CAVForth II by Fusion Processing, with project partners Stagecoach Group, Alexander Dennis, University of the West of England, and Edinburgh Napier University, will receive £10.4m to launch the world’s first full-sized self-driving bus service in Edinburgh.
Hub2Hub by HVS, with project partners Asda and Fusion Processing, will receive £13.2m to develop a new zero-emissions self-driving HGV for the UK market, delivering never-seen-before levels of efficiency and operational cost savings for logistics operators.
Multi-Area Connected Automated Mobility by Conigital, with project partners the National Exhibition Centre (NEC), Direct Line Group, Coventry City Council, Solihull Metropolitan Borough Council, University of Warwick, Coventry University, dRisk, IPG Automotive and West Midlands Combined Authority, will receive £15.2m to establish a remote driving control hub to oversee self-driving vehicles operating in Solihull and Coventry.
Project Cambridge Connector by the Greater Cambridge Partnership, including Cambridgeshire County Council, Cambridge City Council, South Cambridgeshire District Council and University of Cambridge, along with project partners dRisk, Stagecoach East, IPG Automotive UK, Conigital and Gamma Energy, will receive £17.4m to trial on-demand self-driving taxis across two sites – Cambridge University’s West Cambridge Campus and the Cambridge Biomedical Campus.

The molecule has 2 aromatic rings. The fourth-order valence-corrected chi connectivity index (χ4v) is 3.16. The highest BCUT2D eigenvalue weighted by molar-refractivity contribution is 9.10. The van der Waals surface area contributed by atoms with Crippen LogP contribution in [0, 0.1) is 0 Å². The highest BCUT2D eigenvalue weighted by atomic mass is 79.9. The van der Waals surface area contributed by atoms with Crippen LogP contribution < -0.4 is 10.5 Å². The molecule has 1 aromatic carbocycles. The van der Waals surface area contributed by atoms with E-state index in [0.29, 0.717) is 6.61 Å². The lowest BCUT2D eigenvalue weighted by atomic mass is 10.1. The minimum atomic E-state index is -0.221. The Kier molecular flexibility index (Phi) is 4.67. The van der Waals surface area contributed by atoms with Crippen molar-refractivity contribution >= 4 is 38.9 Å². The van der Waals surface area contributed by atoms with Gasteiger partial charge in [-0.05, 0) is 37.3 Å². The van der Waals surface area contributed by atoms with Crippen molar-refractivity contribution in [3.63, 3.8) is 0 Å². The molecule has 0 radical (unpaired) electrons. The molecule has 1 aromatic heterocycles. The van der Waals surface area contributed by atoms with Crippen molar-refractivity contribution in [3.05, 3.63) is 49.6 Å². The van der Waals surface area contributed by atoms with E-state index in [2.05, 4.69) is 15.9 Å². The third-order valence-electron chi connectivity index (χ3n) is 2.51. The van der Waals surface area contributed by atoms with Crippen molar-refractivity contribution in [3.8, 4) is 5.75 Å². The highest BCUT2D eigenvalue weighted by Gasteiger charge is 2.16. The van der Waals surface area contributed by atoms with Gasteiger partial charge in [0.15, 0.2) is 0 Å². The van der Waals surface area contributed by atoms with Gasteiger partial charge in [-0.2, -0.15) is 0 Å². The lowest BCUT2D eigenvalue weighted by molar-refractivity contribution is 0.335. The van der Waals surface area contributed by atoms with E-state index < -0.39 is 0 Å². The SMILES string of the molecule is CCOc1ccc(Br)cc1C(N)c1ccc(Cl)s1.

Project Harlander by Belfast Harbour, with partners to be confirmed but expected to be Horiba MIRA, Angoka, BT, and REE Automotive UK, will receive £11m to deploy a self-driving shuttle service around Belfast Harbour. It will be Northern Ireland’s first operationally ready, scalable, and commercially viable deployment of a fully automated shuttle service on mixed-use public roads.
Sunderland Advanced Mobility Shuttle by the City of Sunderland Council, with partners Stagecoach North East, Angoka, Aurrigo (Richmond Design and Marketing), Newcastle University, Swansea University, and BAI Communications, will receive £6m to build and trial a self-driving shuttle service to serve two high-volume destinations – the University of Sunderland and Sunderland Royal Hospital.
V-CAL by the North East Automotive Alliance, with partners Vantec, Nissan Motor Manufacturing UK (NMUK), StreetDrone, Nokia, Newcastle University, Angoka, and Womble Bond Dickinson (UK), will receive £8m to rollout self-driving and remotely piloted HGVs between the Vantec and Nissan sites in Sunderland, including both public and private land.